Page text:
Island Aumaua are immune to movement impediments like water, mud and deep sand while in combat. This is useful for some areas of the game where the landscape impacts the tactics of a given fight.
Pale Elves gain +4 Burn and Freeze Armor, making them particularly defiant in the face of casters who deal these types of damage. Depending on your Armor type, this can help to fill in some of the weaker gaps.
Wood Elves, have a natural resistance to Dexterity Afflictions, which are Paralyzed, Immobilized, and Hobbled. Their resistance works just like the Coastal Aumaua’s does, by reducing the tier of the Affliction by 1. Paralyzed > Immobilized, Immobilized > Hobbled, Hobbled > None. This means they cannot be Paralyzed, because this effect will always be downgraded to Immobilized.
Death Godlike gain +20% Damage against Near Death targets (under 25% Health) as well as +3 to all Power Levels when Near Death. This is just an all around great Subclass.
Fire Godlike gain +2 Burn Armor as well as +1 Armor when Near Death and return Burn Damage to attackers with Melee Weapons. This Subclass is a great choice for a tank.
Moon Godlike heal in a small AoE around them the first time they are Hurt, Bloodied or Near Death in combat. This is 3 separate heals, one at each threshold. If an attack would break 2 thresholds at once you will get both heals.
Nature Godlike gain +2 Power Level while under the effects of Might, Dexterity or Intellect Inspiration. Many abilities give these Inspirations so this is a great choice for any Build.
Boreal Dwarfs convert 50% of Misses to Grazes against both Wilder and Beasts. This essentially means they will always deal some damage against these types of enemies, and when paired with abilities like Disciplined Barrage, they will almost always Hit them when attacking.
Mountain Dwarfs have a natural resistance to Constitution Afflictions which are Enfeebled, Weakened and Sickened. Their resistance works just like Coastal Aumaua and Wood Elves. This means Enfeebled > Weakened, Weakened > Enfeebled, and Enfeebled > None. This means they can never be Enfeebled.
All 3 Subraces share the the same ability which is Fighting Spirit. Fighting Spirit grants +7 Accuracy and +15% Damage when Bloodied or Near Death. This is another all around good passive for just about any Build.
Wild Orlan have a natural resistance to Resolve Afflictions which are Terrified, Frightened and Shaken. This resistance works the same way as the other Subraces who have resistances. Terrified > Frightened, Frightened > Shaken, Shaken > None. Wild Orlan can never be Terrified.
Choosing A Class, and Multiclassing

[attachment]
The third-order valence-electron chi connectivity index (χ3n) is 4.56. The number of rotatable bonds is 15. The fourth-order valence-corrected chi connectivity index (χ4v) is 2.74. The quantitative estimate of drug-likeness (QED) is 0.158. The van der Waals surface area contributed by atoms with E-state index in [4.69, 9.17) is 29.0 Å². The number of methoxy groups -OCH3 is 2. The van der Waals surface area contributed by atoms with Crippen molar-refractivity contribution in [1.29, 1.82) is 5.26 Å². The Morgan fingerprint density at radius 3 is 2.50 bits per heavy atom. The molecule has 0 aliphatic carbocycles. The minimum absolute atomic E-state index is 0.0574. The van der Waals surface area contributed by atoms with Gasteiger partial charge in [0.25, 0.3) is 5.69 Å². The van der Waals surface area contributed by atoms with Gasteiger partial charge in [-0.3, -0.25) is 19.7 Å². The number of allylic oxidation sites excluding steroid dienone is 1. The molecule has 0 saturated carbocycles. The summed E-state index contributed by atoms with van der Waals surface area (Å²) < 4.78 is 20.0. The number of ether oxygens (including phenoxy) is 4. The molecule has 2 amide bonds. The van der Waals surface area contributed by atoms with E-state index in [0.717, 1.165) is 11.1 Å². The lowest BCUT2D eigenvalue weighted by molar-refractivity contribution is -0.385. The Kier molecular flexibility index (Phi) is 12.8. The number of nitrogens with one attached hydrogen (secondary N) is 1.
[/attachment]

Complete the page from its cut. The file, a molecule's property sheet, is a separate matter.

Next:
Once you’ve selected your Race, you’ll move on to the Class selection portion of Character Creation. This is the most challenging and complicated part and has changed quite slightly from the original PoE. Immediately upon starting you’ll be asked to choose a “Single Class” or “Multiclass”. This is a huge decision because you’re effectively deciding here to be the most powerful let’s say “Druid” or if you’d rather be a hybrid Class that isn’t as powerful at being a Druid, but can do other things like be a Wizard or a Fighter. This one aspect changes things immensely and adds vastly more time to making a decision. If you have questions about how exactly Multiclassing works, please see my Guide for all the details.
Each Class has Subclasses that not only confer unique bonuses and penalties, but can also change the starting Abilities the characters can pick from. For example choosing the Assassin Subclass of Rogue will increase the Critical Hit Damage, Accuracy and Penetration of all attacks from Stealth, at the cost of receiving more damage from all sources. I have gone over all of these extensively in my other Guides, so will give more of a general overview here.
Power Source: Rage
Barbarians are melee warriors that have a special passive called Carnage that does a portion of their Weapon Damage in an AoE around their target. This makes them particularly good at dealing with groups of enemies. Barbarians deal more damage when Bloodied or Near Death, and favor pure damage over defense.
Berserkers become Confused when using Frenzy in exchange for more Penetration, more Armor and an increased chance that Hits will become Crits with melee attacks. They also take Raw Damage over time and cannot see their own Health. This is a high risk high reward version of the Barbarian and takes more management than the other Subclasses.
Corpse-Eaters can eat corpses while in combat to gain Health and replenish Rage. In exchange their Rage costs are increased by +1, which is significant. This Subclass is recommended for players more familiar with the Barbarian class, and the game’s mechanics.
Mage Slayers gain passive spell resistance and can Interrupt casters with attacks. The downside is that they cannot use Potions or Scrolls and all friendly Durations on them are 50% shorter, which includes Frenzy. This Subclass can really help deal with casters, just be careful how you Multiclass it or you may regret your decision.
Power Source: Phrases